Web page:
Listening to music moves you. It has profound impacts on your mood, thoughts and even your body. Think of how a high-energy song can help you through the last burst of a workout or a calm, classical tune can help you fall asleep. But the benefits of music aren’t limited to adults. In fact, the impact of music on young minds is especially powerful!
There are several key ways music impacts young brains and minds. First, music itself can shape how children and teens think, feel and behave. Second, music education – learning to appreciate and play music – can directly shape brain development, forming genuine connections in the brain. Here, the La Porte County Symphony Orchestra explores five ways music and music education can beautifully impact young minds.
Connecting to the senses
Music is a sensory experience. Most obviously, we hear it. But music also makes us feel in other ways. We feel the vibrations in our ears and on our skin. We see the musicians play instruments, or we read the sheet of music. We position our bodies and use specific muscles to pull a bow or hold a flute. Some even say music makes them taste or smell something associated with a music-related memory! Understanding the senses is one of infants’ first experiences, and reconnecting with their senses helps children and teens center themselves. Music education helps children tune in to hear different notes, make different sounds and sit with better posture.
Boosting developmental milestones
In infancy and very early childhood, the effects of music on the brain are especially noticeable. Music significantly influences development milestones in early childhood. For example, music can help children develop their language skills, fine motor skills, patience, confidence and more. Pfizer reported that music might help brain cells understand and use information faster, helping listeners adapt to new challenges and ideas. Listening to, playing and making music even increases blood flow to brain regions that process emotions!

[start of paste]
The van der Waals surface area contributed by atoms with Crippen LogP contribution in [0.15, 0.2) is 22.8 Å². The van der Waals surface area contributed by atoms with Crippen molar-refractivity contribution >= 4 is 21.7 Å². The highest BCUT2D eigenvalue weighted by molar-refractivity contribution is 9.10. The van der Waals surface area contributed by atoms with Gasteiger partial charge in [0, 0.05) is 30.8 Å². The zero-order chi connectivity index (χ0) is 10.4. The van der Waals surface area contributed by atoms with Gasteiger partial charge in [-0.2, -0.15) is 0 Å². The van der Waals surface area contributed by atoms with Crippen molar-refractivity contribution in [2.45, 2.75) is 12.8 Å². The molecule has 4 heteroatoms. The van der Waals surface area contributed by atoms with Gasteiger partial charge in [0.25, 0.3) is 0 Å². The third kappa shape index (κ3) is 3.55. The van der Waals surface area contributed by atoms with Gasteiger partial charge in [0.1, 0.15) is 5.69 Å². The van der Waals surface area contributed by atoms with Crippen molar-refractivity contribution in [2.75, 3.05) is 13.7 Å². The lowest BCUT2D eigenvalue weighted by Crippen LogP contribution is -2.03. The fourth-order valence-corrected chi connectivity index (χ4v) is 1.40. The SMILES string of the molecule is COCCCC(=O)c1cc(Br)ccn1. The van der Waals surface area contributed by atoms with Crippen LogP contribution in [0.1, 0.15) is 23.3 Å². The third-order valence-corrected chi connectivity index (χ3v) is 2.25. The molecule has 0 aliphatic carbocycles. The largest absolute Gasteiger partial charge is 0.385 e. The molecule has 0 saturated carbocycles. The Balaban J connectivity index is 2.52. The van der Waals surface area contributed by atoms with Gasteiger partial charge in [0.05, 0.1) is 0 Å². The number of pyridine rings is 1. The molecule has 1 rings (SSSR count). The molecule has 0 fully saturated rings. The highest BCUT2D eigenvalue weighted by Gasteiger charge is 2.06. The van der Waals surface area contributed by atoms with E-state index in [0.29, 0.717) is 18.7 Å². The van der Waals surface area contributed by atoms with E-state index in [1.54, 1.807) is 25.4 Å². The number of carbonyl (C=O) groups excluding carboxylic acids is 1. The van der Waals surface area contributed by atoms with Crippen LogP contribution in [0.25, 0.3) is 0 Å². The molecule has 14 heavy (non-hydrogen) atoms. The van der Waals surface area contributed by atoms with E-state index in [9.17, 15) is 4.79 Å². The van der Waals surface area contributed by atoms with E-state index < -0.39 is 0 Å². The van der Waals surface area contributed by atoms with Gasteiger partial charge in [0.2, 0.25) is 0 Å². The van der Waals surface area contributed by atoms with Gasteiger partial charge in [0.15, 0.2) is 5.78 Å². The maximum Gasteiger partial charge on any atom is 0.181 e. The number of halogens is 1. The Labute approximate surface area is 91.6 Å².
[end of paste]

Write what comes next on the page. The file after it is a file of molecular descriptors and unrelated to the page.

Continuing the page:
Music is its own language, with distinct symbols and characters; learning music requires similar mental skills to learning a new language. That mental challenge helps children learn more complex ideas even faster! Children and teens build their pattern recognition skills when they learn to read and play music. Learning to read and play music might also help children learn to read other languages or complete calculations faster.
Children, especially teens, seek opportunities for self-expression. Self-expression is essential to understanding who we are and telling the world what we believe in and feel. Fortunately, listening to and creating music offers an impactful and transformative way for young people to express themselves. Children and teens who can express themselves in healthy ways, like playing or listening to music, can learn coping skills they’ll use for the rest of their lives!
Relaxing the body and mind
Another significant effect of music for children and teens is that it relaxes them. First, listening to music can help relieve anxiety for some people. When anxiety decreases, there are improvements in sleep quality, mood, memory and even behavior. Second, creating music provides a physical outlet for many kids and teens. When they play an instrument, they put their body and spirit into the act, which can help them expend excess energy to feel more relaxed and at ease.
Local Music Education Opportunities for Youth in Your Life
The benefits of music and music education for young people are clear. Fortunately, the La Porte County Symphony Orchestra provides multiple ways to involve young people in music through our New Generations Initiative. The Drayton Family Education Concerts provides music education to over 5,000 area elementary schoolers annually. For older teens, we offer student apprenticeships to help inspire and teach talented young musicians, giving them the space and support to grow into professionals. Please contact us to get involved in any of these events, and consider donating to support future youth education programming.